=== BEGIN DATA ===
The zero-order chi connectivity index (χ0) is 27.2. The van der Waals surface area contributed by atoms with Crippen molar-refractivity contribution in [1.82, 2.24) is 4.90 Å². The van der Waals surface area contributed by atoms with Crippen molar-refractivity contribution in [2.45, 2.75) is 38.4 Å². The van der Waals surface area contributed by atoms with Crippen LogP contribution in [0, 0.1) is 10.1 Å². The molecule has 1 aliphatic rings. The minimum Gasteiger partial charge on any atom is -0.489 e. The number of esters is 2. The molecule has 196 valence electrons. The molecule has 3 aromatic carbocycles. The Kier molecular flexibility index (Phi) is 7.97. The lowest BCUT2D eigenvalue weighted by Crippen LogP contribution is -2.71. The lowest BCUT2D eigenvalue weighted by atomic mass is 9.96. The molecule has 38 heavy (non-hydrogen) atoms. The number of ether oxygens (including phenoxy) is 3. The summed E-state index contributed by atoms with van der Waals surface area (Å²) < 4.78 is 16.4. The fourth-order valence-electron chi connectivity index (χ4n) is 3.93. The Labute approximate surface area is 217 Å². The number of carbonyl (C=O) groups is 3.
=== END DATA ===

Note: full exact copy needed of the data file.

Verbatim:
The zero-order chi connectivity index (χ0) is 27.2. The van der Waals surface area contributed by atoms with Crippen molar-refractivity contribution in [1.82, 2.24) is 4.90 Å². The van der Waals surface area contributed by atoms with Crippen molar-refractivity contribution in [2.45, 2.75) is 38.4 Å². The van der Waals surface area contributed by atoms with Crippen LogP contribution in [0, 0.1) is 10.1 Å². The molecule has 1 aliphatic rings. The minimum Gasteiger partial charge on any atom is -0.489 e. The number of esters is 2. The molecule has 196 valence electrons. The molecule has 3 aromatic carbocycles. The Kier molecular flexibility index (Phi) is 7.97. The lowest BCUT2D eigenvalue weighted by Crippen LogP contribution is -2.71. The lowest BCUT2D eigenvalue weighted by atomic mass is 9.96. The molecule has 38 heavy (non-hydrogen) atoms. The number of ether oxygens (including phenoxy) is 3. The summed E-state index contributed by atoms with van der Waals surface area (Å²) < 4.78 is 16.4. The fourth-order valence-electron chi connectivity index (χ4n) is 3.93. The Labute approximate surface area is 217 Å². The number of carbonyl (C=O) groups is 3.